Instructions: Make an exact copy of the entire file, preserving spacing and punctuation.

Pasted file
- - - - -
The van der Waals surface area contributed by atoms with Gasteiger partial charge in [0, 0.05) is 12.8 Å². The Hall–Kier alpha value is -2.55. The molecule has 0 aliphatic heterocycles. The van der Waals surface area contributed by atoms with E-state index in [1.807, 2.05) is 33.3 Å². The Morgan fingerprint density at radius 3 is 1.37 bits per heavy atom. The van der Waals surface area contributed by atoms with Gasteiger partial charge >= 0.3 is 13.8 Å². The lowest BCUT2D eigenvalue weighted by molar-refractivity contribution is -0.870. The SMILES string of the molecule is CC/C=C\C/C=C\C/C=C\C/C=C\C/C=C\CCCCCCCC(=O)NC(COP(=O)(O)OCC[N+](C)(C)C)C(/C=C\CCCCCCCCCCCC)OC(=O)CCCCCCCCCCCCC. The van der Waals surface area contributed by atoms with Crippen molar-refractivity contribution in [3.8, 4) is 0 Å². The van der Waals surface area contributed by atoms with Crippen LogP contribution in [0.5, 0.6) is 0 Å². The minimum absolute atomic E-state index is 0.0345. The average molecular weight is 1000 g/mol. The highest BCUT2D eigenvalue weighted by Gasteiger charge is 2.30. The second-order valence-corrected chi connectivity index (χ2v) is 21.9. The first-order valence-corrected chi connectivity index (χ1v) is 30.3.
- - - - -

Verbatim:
The van der Waals surface area contributed by atoms with Gasteiger partial charge in [0, 0.05) is 12.8 Å². The Hall–Kier alpha value is -2.55. The molecule has 0 aliphatic heterocycles. The van der Waals surface area contributed by atoms with E-state index in [1.807, 2.05) is 33.3 Å². The Morgan fingerprint density at radius 3 is 1.37 bits per heavy atom. The van der Waals surface area contributed by atoms with Gasteiger partial charge >= 0.3 is 13.8 Å². The lowest BCUT2D eigenvalue weighted by molar-refractivity contribution is -0.870. The SMILES string of the molecule is CC/C=C\C/C=C\C/C=C\C/C=C\C/C=C\CCCCCCCC(=O)NC(COP(=O)(O)OCC[N+](C)(C)C)C(/C=C\CCCCCCCCCCCC)OC(=O)CCCCCCCCCCCCC. The van der Waals surface area contributed by atoms with Crippen molar-refractivity contribution in [3.8, 4) is 0 Å². The van der Waals surface area contributed by atoms with Crippen LogP contribution in [0.5, 0.6) is 0 Å². The minimum absolute atomic E-state index is 0.0345. The average molecular weight is 1000 g/mol. The highest BCUT2D eigenvalue weighted by Gasteiger charge is 2.30. The second-order valence-corrected chi connectivity index (χ2v) is 21.9. The first-order valence-corrected chi connectivity index (χ1v) is 30.3.